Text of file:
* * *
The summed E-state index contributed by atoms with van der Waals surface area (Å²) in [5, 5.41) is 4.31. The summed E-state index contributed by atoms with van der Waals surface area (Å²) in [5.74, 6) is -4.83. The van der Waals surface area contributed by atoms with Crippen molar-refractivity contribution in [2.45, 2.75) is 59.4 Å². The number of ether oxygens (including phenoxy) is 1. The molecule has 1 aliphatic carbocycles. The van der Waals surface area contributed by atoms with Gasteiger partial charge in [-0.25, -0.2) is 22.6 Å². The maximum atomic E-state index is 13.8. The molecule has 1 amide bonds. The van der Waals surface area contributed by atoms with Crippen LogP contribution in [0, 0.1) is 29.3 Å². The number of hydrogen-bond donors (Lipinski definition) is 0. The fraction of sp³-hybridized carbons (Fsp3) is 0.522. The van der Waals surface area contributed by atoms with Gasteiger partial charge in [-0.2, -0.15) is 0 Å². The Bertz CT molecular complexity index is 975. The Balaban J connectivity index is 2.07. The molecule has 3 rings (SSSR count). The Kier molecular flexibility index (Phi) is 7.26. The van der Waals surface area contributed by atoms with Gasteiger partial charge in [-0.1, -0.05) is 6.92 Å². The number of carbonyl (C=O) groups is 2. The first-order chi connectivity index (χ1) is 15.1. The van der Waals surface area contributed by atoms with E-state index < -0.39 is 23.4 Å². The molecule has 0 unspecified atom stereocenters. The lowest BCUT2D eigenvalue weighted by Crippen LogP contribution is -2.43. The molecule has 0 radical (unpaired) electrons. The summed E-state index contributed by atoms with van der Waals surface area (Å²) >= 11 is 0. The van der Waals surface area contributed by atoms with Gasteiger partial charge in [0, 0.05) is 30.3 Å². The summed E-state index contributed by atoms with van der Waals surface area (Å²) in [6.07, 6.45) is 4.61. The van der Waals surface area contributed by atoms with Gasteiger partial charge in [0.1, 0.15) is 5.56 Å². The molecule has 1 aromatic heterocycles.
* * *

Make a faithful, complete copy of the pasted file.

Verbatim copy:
The summed E-state index contributed by atoms with van der Waals surface area (Å²) in [5, 5.41) is 4.31. The summed E-state index contributed by atoms with van der Waals surface area (Å²) in [5.74, 6) is -4.83. The van der Waals surface area contributed by atoms with Crippen molar-refractivity contribution in [2.45, 2.75) is 59.4 Å². The number of ether oxygens (including phenoxy) is 1. The molecule has 1 aliphatic carbocycles. The van der Waals surface area contributed by atoms with Gasteiger partial charge in [-0.25, -0.2) is 22.6 Å². The maximum atomic E-state index is 13.8. The molecule has 1 amide bonds. The van der Waals surface area contributed by atoms with Crippen LogP contribution in [0, 0.1) is 29.3 Å². The number of hydrogen-bond donors (Lipinski definition) is 0. The fraction of sp³-hybridized carbons (Fsp3) is 0.522. The van der Waals surface area contributed by atoms with Gasteiger partial charge in [-0.2, -0.15) is 0 Å². The Bertz CT molecular complexity index is 975. The Balaban J connectivity index is 2.07. The molecule has 3 rings (SSSR count). The Kier molecular flexibility index (Phi) is 7.26. The van der Waals surface area contributed by atoms with Gasteiger partial charge in [-0.1, -0.05) is 6.92 Å². The number of carbonyl (C=O) groups is 2. The first-order chi connectivity index (χ1) is 15.1. The van der Waals surface area contributed by atoms with E-state index < -0.39 is 23.4 Å². The molecule has 0 unspecified atom stereocenters. The lowest BCUT2D eigenvalue weighted by Crippen LogP contribution is -2.43. The molecule has 0 radical (unpaired) electrons. The summed E-state index contributed by atoms with van der Waals surface area (Å²) >= 11 is 0. The van der Waals surface area contributed by atoms with Gasteiger partial charge in [0, 0.05) is 30.3 Å². The summed E-state index contributed by atoms with van der Waals surface area (Å²) in [6.07, 6.45) is 4.61. The van der Waals surface area contributed by atoms with Gasteiger partial charge in [0.1, 0.15) is 5.56 Å². The molecule has 1 aromatic heterocycles.